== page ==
Life lessons from a broken tooth
“There are consequences when you don’t listen.”
I tell my girls this simple, non-threatening phrase at least 10 times every day. Most days, it amounts to nothing more than hot air—they’re being idiots, I utter my mantra, they ignore me, and I take away a Shopkin for 24 (or sometimes 72) hours. Some days, however, I utter the phrase and end up looking like the family travel version of Nostradamus.
We had one of those latter experiences last week in New York City. L had been a bit sloppy all day, and by the afternoon, she was having trouble standing on two feet. By the time we returned to our hotel, she was quite literally jumping off the walls. In flip-flops.
I told her about the consequences and asked her to stop. She didn’t. I repeated my line about consequences and asked her to stop again. She grunted at me. When I mentioned the consequences and asked her to stop a third time, I made sure my tone was even kinder and sweeter than before.
That’s when she slipped, fell face-down on the marble floor of the hotel lobby, and broke off a triangular chunk of her left front (grown-up) tooth.
At the moment of impact, everybody froze. Powerwoman was worried L had hit her head. R was worried she was going to get blamed. I was just sort of dumbfounded. Seconds later, L started crying in a way I’m not sure I’ve heard her cry before. My wife and I tried our best to stay calm, comforting our eldest while we waited for the gushing blood, convinced we were going to have to hop in a cab and rush the kid to a pediatric dentist right then and there. But the blood never came.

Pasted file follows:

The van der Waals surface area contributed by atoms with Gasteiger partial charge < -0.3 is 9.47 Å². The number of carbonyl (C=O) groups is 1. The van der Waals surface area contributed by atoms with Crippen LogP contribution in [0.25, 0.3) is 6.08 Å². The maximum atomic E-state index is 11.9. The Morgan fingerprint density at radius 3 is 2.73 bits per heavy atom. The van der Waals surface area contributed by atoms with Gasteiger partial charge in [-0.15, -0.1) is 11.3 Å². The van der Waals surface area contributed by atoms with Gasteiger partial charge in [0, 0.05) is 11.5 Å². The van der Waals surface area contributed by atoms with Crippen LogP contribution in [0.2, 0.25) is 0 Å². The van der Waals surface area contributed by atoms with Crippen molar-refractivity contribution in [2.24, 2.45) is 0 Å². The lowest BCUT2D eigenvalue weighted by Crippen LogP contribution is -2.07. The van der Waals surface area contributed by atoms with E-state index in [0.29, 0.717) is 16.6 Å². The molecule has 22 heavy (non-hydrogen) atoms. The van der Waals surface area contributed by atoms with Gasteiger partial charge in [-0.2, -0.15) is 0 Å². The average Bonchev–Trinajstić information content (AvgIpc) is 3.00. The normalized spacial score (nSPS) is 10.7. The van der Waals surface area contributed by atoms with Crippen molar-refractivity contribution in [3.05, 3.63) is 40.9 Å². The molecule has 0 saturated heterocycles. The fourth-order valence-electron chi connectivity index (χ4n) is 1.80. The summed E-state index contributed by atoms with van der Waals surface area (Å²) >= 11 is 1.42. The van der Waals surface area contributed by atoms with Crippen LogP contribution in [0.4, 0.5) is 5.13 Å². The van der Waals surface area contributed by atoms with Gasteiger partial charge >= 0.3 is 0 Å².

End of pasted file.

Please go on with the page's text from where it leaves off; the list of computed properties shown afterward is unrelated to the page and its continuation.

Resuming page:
In fact, after about three minutes, L quieted down, dried her eyes, and said she felt fine. Just like that, the crisis had passed. The only lasting effect: My kid looked (and still looks) like a (very adorable) pirate.
Thankfully, as we found out later, it was a clean crack—though she lost about half of the tooth, somehow the crack missed the pulp chamber (that’s the part where the nerves are; the part that REALLY hurts if you expose it). Yes, she’ll need reconstructive work on the tooth later this summer. She’ll probably also get a crown on that tooth at some point in her 20s and have it for the rest of her life.
Another thing L will take away: A classic example of those consequences when you don’t listen.
Personally, I consider this the ultimate souvenir. My friend (and kick-ass travel guru) Rachel Rudwall has this theory that everything in life is either a great experience or a great story down the road. I’d say my daughter’s tooth adventures in New York check both of those boxes. For all of us involved.
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